The terminology used herein is for the purpose of describing particular embodiments only and is not intended to be limiting of the disclosure. As used herein, the singular forms “a”, “an” and “the” are intended to include the plural forms as well, unless the context clearly indicates otherwise. It will be further understood that the terms “comprises” and/or “comprising,” when used in this specification, specify the presence of stated features, integers, steps, operations, elements, and/or components, but do not preclude the presence or addition of one or more other features, integers, steps, operations, elements, components, and/or groups thereof.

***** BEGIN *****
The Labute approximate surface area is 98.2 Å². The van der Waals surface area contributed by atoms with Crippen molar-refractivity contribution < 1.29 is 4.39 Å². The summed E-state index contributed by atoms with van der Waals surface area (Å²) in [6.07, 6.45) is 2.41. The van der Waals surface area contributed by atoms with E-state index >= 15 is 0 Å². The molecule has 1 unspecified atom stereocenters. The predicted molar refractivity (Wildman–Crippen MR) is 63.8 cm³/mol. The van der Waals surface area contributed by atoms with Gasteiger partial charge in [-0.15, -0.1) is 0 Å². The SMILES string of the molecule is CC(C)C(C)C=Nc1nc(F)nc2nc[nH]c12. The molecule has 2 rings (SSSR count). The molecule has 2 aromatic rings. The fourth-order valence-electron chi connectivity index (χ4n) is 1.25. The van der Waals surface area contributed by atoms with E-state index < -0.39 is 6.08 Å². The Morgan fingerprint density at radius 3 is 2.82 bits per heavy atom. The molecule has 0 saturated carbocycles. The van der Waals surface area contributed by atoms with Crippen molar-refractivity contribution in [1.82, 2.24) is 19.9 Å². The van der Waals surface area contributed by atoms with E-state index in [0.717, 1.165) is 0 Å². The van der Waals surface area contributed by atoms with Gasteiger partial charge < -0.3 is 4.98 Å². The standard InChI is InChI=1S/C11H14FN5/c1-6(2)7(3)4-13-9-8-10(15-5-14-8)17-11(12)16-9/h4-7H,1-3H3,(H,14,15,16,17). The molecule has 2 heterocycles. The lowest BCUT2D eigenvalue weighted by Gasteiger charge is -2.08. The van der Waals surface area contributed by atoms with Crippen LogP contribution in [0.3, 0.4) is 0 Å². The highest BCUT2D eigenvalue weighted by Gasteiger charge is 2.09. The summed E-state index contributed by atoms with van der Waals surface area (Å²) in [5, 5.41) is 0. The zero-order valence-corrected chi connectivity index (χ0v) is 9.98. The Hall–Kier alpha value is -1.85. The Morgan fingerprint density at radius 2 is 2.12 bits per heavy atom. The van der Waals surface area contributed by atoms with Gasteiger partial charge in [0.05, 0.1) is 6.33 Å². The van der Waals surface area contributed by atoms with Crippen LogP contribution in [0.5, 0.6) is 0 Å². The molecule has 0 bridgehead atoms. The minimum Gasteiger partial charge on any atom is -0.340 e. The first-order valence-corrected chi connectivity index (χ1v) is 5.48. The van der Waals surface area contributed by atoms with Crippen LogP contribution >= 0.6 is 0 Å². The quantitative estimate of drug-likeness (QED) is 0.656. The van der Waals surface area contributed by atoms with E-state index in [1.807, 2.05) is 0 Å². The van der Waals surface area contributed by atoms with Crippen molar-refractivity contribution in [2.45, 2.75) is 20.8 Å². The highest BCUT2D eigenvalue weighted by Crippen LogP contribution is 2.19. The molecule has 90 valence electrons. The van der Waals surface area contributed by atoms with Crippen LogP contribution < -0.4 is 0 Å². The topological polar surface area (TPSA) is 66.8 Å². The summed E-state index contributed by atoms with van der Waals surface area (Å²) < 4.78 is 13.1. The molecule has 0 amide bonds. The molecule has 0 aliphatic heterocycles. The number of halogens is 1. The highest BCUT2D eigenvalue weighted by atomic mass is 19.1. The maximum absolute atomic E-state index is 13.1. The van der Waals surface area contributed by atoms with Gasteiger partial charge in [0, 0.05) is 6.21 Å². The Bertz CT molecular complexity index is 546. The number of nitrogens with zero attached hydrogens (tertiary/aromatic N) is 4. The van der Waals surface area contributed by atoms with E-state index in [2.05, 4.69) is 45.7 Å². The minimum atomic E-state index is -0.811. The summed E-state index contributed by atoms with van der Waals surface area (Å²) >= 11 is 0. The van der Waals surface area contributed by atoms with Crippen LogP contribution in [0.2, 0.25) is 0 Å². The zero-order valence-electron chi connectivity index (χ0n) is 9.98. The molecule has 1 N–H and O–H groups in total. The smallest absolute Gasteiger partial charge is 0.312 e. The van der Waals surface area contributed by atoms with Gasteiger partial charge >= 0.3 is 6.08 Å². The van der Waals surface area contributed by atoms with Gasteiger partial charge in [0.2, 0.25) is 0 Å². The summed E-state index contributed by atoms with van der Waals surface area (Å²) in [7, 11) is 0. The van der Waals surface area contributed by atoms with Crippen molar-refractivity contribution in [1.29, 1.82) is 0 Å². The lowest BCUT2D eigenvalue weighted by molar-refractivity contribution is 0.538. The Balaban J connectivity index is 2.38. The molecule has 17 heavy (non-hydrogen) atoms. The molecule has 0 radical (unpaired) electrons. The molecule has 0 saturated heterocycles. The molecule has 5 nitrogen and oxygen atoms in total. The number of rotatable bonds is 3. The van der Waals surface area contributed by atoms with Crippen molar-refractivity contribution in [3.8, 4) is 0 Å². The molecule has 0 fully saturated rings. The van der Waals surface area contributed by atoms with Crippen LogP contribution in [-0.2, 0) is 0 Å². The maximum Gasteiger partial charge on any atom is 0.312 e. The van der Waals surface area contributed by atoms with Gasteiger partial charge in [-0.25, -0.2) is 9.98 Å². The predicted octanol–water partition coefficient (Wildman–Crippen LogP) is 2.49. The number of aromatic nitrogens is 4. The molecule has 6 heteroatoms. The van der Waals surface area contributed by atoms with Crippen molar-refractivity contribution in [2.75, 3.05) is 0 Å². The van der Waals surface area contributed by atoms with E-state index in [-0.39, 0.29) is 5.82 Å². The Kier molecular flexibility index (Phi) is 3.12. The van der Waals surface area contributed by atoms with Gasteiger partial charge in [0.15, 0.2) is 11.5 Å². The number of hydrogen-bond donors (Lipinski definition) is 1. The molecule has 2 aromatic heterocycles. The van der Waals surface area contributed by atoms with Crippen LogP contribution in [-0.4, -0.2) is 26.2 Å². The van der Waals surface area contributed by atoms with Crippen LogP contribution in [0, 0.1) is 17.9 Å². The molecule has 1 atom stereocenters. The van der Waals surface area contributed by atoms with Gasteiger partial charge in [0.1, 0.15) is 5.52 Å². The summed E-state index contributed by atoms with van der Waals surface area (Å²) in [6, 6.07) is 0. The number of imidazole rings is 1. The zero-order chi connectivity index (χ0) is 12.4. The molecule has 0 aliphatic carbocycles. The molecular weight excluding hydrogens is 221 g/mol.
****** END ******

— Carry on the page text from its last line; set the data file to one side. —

The description of the present disclosure has been presented for purposes of illustration and description, but is not intended to be exhaustive or limited to the disclosure in the form disclosed. Many modifications and variations will be apparent to those of ordinary skill in the art without departing from the scope of the disclosure. The described embodiments were chosen and described in order to best explain the principles of the disclosure and the practical application, and to enable others of ordinary skill in the art to understand the disclosure for various embodiments with various modifications as are suited to the particular use contemplated.